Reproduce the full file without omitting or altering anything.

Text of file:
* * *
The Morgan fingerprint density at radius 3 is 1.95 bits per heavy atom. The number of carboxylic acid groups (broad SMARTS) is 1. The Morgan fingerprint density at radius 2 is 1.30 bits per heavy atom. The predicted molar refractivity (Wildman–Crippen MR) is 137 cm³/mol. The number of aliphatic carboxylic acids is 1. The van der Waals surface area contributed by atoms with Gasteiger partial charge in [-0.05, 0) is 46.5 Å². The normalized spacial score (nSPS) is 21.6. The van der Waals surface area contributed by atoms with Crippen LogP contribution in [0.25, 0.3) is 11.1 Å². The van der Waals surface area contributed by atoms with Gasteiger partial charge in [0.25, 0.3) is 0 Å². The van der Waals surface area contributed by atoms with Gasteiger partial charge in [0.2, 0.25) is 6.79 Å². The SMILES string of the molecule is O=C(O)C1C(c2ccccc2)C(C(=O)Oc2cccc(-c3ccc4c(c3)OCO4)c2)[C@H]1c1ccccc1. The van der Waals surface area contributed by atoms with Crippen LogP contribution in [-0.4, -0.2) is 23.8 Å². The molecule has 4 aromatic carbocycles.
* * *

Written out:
The Morgan fingerprint density at radius 3 is 1.95 bits per heavy atom. The number of carboxylic acid groups (broad SMARTS) is 1. The Morgan fingerprint density at radius 2 is 1.30 bits per heavy atom. The predicted molar refractivity (Wildman–Crippen MR) is 137 cm³/mol. The number of aliphatic carboxylic acids is 1. The van der Waals surface area contributed by atoms with Gasteiger partial charge in [-0.05, 0) is 46.5 Å². The normalized spacial score (nSPS) is 21.6. The van der Waals surface area contributed by atoms with Crippen LogP contribution in [0.25, 0.3) is 11.1 Å². The van der Waals surface area contributed by atoms with Gasteiger partial charge in [0.25, 0.3) is 0 Å². The van der Waals surface area contributed by atoms with Gasteiger partial charge in [0.2, 0.25) is 6.79 Å². The SMILES string of the molecule is O=C(O)C1C(c2ccccc2)C(C(=O)Oc2cccc(-c3ccc4c(c3)OCO4)c2)[C@H]1c1ccccc1. The van der Waals surface area contributed by atoms with Crippen LogP contribution in [-0.4, -0.2) is 23.8 Å². The molecule has 4 aromatic carbocycles.